Cities, counties eye consolidation efforts
City and county governments have long been marriage-minded, but few courtships ever make it to the altar of consolidation. However, the recently merged Louisville and Jefferson County, Ky., governments — the largest city-county consolidation of a major metropolitan area in three decades — has inspired other local governments to look for partners.
“More and more governments are looking at mergers, especially where they have been working together on some services,” says Jacqueline Byers, research director for the Washington-based National Association of Counties (NACo). “It’s about economy of scale and efficiency more than anything else.”
Since Louisville Metro’s merged government launched in 2003, Deputy Mayor Joan Riehm has fielded calls from city, county and state government leaders curious about how they accomplished the merger. Riehm and other proponents of the Louisville Metro consolidation tout a multitude of savings from reduced staff and combined services, a single government voice that helps court new business, improved bargaining power on purchases, and the ability to attract a greater level of talent from across the country. “Merger has been good for Louisville and Jefferson County, but it’s not the answer for every community,” Riehm says.
Last year, business leaders in Topeka, Kan., urged voters to support government consolidation with Shawnee County, Kan., but residents disagreed about territorial jurisdictions, tax rates, and local code enforcements, and failed to pass a consolidation referendum in November. Chamber CEO and President Doug Kinsinger says his office found it hard to communicate that the city government would not get unilateral annexation over the county. “It became a trust issue,” says Kinsinger, adding that a merger may not be tried again for some time, but the idea is not off the table. “What we learned in all of our research is that no effort passes on its first attempt,” he says.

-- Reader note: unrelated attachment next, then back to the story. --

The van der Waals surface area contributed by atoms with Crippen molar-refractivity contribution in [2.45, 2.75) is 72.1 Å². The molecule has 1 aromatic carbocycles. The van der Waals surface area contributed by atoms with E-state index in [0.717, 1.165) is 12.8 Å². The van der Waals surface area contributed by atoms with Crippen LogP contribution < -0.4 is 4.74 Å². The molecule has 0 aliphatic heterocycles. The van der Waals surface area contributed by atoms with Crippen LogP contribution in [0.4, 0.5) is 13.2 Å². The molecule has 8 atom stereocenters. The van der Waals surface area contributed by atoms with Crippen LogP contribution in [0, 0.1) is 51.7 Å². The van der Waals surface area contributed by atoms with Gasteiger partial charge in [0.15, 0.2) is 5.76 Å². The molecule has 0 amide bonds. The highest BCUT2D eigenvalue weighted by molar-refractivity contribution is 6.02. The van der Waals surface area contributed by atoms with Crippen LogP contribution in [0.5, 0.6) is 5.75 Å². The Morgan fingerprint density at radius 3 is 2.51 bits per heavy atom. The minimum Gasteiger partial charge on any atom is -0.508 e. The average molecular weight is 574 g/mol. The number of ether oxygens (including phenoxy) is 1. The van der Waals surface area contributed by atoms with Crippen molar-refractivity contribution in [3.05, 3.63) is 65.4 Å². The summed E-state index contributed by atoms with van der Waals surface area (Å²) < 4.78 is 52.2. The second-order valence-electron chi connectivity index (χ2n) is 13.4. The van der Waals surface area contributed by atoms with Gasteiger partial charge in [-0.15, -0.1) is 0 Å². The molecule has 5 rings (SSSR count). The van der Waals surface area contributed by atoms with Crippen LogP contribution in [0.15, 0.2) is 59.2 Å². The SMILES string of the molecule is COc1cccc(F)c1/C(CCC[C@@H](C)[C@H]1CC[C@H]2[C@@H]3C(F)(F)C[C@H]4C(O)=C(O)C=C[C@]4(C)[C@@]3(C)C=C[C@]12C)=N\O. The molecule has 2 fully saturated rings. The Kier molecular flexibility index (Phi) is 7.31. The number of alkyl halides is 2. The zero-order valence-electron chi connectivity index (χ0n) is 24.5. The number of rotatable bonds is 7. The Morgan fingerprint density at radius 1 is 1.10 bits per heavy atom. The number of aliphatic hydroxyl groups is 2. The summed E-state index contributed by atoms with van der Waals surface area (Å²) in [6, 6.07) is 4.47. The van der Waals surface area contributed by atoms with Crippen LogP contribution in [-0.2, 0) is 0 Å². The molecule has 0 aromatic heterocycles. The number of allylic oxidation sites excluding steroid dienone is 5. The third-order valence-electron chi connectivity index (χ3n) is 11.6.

Such was the case in Albuquerque and Bernallilo County, N.M., where merger votes have been placed on the ballot four times since 1973. All attempts failed to date, as did merger votes in 1994 and 2004 between Des Moines and Polk County, Iowa.
Discussions of a consolidation between Buffalo and Erie County, N.Y., never even made it to referendum. Ken Vetter, project manager for the Greater Buffalo Commission that worked on the merger effort last summer, says the group saw consolidation as an opportunity to revitalize the region by redistributing financial resources between city and county governments. However, when Erie County experienced a sudden and substantial budget deficit, the ardor for consolidation cooled on both sides.
Hank Savitch, research professor with Urban & Public Affairs at the University of Louisville, is skeptical of the benefits of merged governments. A consultant during the Louisville/Jefferson County consolidation effort, Savitch says the merger has not delivered on a lot of promises, and that the more important consequences of mergers lie in redistributions of power and avenues for personal gain. “There are lots of ways localities can cooperate without merging, without losing accountability or abolishing small governments,” Savitch says.
Annie Gentile is a Vernon, Conn.-based freelance writer.